Will be waiting! 😉


  22. October 24, 2016 @ 3:21 am Pierre

    Hi Shing,

    First of all, congratulations for your blog ! I would only have 2 questions for you :
    – How long was your trip for all these places you visited ?
    – Have you ever been there in March ?
    I’m planning to go to Iceland around end of March. What do you recommend to visit at this period ?

    Once again wonderful blog !


    • October 29, 2016 @ 11:26 am Shing Yoong

      Hi Pierre! I’ve been to Iceland quite a few times so not all of these places were done at the same time, but if you’d like to travel this route, I would assign a minimum of 10-12 days, and a few more days if you’d like to include the West Fjords (which is shown in the top left on the map at the top of this article). Obviously, the more time you have the better, but I appreciate time is often a luxury we don’t have!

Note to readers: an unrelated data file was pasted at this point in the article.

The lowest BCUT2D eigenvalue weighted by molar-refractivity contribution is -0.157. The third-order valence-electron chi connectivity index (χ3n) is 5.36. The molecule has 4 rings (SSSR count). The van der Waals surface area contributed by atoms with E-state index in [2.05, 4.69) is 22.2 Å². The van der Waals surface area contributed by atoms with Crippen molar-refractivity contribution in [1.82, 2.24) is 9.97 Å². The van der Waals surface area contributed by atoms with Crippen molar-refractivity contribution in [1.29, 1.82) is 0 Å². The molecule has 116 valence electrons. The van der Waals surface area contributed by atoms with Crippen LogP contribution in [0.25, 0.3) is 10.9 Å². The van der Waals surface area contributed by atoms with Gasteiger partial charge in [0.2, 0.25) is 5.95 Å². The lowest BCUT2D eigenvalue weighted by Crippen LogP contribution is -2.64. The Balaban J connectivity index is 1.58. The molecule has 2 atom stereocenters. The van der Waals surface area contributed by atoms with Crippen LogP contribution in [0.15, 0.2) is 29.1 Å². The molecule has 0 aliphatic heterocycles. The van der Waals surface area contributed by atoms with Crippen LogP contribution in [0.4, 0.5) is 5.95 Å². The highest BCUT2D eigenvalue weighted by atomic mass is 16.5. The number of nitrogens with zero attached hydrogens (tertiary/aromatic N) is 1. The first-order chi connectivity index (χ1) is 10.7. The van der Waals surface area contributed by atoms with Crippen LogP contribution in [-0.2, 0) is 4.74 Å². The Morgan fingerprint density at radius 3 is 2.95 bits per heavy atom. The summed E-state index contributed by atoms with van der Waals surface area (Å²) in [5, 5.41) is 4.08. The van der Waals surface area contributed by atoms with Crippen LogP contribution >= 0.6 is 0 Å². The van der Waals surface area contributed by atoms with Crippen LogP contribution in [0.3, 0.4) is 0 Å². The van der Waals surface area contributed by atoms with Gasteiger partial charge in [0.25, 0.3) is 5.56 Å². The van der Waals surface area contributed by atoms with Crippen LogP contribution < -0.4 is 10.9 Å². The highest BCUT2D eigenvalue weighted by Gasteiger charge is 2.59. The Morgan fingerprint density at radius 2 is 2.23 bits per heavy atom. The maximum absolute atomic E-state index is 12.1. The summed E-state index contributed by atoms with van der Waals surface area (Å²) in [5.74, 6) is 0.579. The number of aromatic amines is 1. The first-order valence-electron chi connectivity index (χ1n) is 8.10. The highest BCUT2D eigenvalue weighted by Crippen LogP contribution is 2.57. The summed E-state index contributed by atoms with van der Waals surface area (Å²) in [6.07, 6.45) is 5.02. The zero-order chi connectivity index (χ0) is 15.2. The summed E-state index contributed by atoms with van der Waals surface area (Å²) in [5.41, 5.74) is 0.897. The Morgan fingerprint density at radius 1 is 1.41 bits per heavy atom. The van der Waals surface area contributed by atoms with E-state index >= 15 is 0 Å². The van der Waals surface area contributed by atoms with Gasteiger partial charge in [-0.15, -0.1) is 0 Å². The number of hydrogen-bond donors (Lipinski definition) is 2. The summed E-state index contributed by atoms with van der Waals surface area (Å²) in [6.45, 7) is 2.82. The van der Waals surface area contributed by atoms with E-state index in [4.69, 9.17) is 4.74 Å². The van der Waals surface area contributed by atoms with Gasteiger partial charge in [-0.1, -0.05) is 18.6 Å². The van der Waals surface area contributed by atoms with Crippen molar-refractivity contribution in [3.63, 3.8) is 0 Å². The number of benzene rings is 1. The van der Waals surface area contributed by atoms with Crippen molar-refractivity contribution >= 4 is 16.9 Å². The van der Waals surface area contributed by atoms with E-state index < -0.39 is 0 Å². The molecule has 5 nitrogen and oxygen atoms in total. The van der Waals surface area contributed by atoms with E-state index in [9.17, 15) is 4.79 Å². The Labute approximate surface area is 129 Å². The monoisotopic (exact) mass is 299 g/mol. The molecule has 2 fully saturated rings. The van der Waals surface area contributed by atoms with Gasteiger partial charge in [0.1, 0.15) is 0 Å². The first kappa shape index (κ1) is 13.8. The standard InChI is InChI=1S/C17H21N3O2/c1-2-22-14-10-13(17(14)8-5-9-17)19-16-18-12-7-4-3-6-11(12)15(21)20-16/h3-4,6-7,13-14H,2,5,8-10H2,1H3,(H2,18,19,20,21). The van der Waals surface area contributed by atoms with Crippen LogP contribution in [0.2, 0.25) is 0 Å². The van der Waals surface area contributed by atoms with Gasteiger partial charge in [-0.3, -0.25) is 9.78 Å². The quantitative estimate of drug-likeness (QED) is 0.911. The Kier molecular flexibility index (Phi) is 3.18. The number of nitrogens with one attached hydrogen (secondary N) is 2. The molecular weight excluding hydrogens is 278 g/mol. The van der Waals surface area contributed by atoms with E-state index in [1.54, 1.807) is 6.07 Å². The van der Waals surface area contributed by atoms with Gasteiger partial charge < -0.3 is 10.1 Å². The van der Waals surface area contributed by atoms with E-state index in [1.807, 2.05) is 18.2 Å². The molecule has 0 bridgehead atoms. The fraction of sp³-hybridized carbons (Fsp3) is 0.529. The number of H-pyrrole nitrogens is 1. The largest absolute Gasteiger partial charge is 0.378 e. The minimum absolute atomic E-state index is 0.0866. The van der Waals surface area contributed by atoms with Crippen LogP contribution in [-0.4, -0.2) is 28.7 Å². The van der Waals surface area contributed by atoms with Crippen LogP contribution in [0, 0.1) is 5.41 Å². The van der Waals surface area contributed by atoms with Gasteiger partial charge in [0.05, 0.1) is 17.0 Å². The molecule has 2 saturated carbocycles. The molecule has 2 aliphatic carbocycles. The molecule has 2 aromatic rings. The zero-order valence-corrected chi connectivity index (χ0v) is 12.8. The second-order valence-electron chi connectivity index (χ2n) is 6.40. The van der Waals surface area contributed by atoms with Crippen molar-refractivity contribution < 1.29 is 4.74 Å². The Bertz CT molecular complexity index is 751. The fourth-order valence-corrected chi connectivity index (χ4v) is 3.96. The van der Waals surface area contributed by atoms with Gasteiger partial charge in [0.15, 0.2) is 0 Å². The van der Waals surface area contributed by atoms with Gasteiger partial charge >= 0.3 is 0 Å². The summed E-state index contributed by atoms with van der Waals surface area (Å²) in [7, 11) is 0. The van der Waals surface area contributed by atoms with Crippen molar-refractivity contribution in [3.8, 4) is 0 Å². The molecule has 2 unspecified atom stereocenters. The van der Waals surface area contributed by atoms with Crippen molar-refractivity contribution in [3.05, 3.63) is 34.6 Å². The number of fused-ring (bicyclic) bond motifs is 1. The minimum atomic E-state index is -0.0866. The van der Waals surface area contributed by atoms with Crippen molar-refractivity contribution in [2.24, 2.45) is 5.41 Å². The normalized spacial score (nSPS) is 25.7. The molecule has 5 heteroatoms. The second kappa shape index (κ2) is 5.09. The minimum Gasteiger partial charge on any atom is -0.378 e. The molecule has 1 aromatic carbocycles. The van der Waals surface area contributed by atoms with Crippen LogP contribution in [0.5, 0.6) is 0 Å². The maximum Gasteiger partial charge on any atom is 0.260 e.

Yes, I think March is a great time to visit as the days will be longer and for this reason I suggest going towards the end of March. You might even see the Northern Lights as well which tend to finish mid-April. In regards on what to see it depends on what you like… if it’s your first time in Iceland and you have less than a week I would suggest exploring Reykjavik, the Golden Circle and the South Coast (drive east all the way to Jokulsarlon Glacier Lagoon).

      If you have anymore questions don’t hesitate to ask!


  23. February 21, 2017 @ 6:00 am ASHWIN BHAT

    Really loved all your travel and writing 🙂
    Hoping to see more of them. Good luck and stay safe 🙂


  24. June 4, 2017 @ 11:17 pm K Con

    4 of us are going mid Sept 2017 for 2 wks so need 2 rooms everywhere around the ring road. We will have a car. Do we need to book all accommodations in advance? Or can we just wing it at that time of year?


  25. June 4, 2017 @ 11:20 pm K Con

    Another question…is there any advantages/disadvantages in driving the ring road in the opposite direction?


  26. June 8, 2017 @ 12:54 pm Natasha Sen

    Before your great post, for me Iceland is a place which has only ice but now reading your post I get to know that there is lot more to than just ICE.. Will be thinking for an Iceland tour soon..